Kidney care and public policy have been linked for 40 years, with various consequences to outcomes. The 1972 Social Security Amendment, Section 2991, expanded Medicare coverage for all modalities of dialysis and transplant services and non-kidney-related care to those with end-stage renal disease (ESRD) regardless of age. This first and only disease-specific entitlement program was a step toward decreasing disparities in access to care. Despite this, disparities in kidney disease outcomes continue as they are based on many factors. Over the last 4 decades, policies have been enacted to understand and improve the delivery of ESRD care. More recent policies include novel shared-risk payment models to ensure quality and decrease costs. This article discusses the impact or potential impact of selected policies on health disparities in advanced chronic kidney disease and ESRD. Although it is too early to know the consequences of newer policies (Affordable Care Act, ESRD Prospective Payment System, Quality Incentive Program, Accountable Care Organizations), their goal of improving access to timely patient-centered appropriate affordable and quality care should lessen the disparity gap. The Nephrology community must leverage this dynamic state of care-delivery model redesign to decrease kidney-related health disparities.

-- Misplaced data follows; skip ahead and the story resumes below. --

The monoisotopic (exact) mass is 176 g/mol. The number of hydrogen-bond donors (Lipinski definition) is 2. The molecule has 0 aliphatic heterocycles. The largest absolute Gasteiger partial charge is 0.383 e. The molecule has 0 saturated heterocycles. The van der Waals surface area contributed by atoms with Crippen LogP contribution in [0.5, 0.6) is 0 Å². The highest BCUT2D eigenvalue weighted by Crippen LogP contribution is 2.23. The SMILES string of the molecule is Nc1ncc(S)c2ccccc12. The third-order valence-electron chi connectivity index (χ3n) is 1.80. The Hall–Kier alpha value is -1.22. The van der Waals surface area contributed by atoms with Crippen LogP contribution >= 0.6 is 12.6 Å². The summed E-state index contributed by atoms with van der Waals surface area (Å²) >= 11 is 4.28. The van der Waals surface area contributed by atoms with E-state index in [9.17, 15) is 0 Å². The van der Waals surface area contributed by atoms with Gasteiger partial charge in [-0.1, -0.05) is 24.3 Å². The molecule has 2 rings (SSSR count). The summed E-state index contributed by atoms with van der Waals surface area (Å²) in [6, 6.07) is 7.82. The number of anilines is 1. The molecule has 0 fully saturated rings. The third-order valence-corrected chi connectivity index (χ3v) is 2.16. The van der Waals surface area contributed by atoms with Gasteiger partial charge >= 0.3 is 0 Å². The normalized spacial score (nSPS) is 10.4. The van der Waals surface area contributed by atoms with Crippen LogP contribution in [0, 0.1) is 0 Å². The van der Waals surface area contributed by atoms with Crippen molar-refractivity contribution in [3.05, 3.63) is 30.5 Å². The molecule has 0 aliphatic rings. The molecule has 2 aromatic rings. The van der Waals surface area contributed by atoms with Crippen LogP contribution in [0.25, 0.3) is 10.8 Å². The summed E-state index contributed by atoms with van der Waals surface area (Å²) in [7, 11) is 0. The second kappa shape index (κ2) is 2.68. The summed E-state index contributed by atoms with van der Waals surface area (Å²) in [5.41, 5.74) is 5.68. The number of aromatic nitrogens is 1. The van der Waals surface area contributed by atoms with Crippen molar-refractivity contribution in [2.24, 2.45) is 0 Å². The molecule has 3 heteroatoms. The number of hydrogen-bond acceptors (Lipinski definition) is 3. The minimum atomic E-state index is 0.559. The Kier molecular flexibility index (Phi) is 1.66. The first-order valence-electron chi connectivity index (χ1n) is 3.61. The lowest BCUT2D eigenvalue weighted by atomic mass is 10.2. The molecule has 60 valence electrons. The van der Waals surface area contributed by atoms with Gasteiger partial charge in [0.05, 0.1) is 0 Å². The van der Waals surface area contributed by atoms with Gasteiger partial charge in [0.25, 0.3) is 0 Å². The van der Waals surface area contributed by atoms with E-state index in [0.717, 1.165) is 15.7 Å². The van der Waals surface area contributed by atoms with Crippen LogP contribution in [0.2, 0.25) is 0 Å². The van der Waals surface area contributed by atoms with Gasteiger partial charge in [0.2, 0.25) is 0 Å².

Keywords: Access to care; Chronic kidney disease; ESRD; Health-care disparity; Public policy.
Copyright © 2015 National Kidney Foundation, Inc. Published by Elsevier Inc. All rights reserved.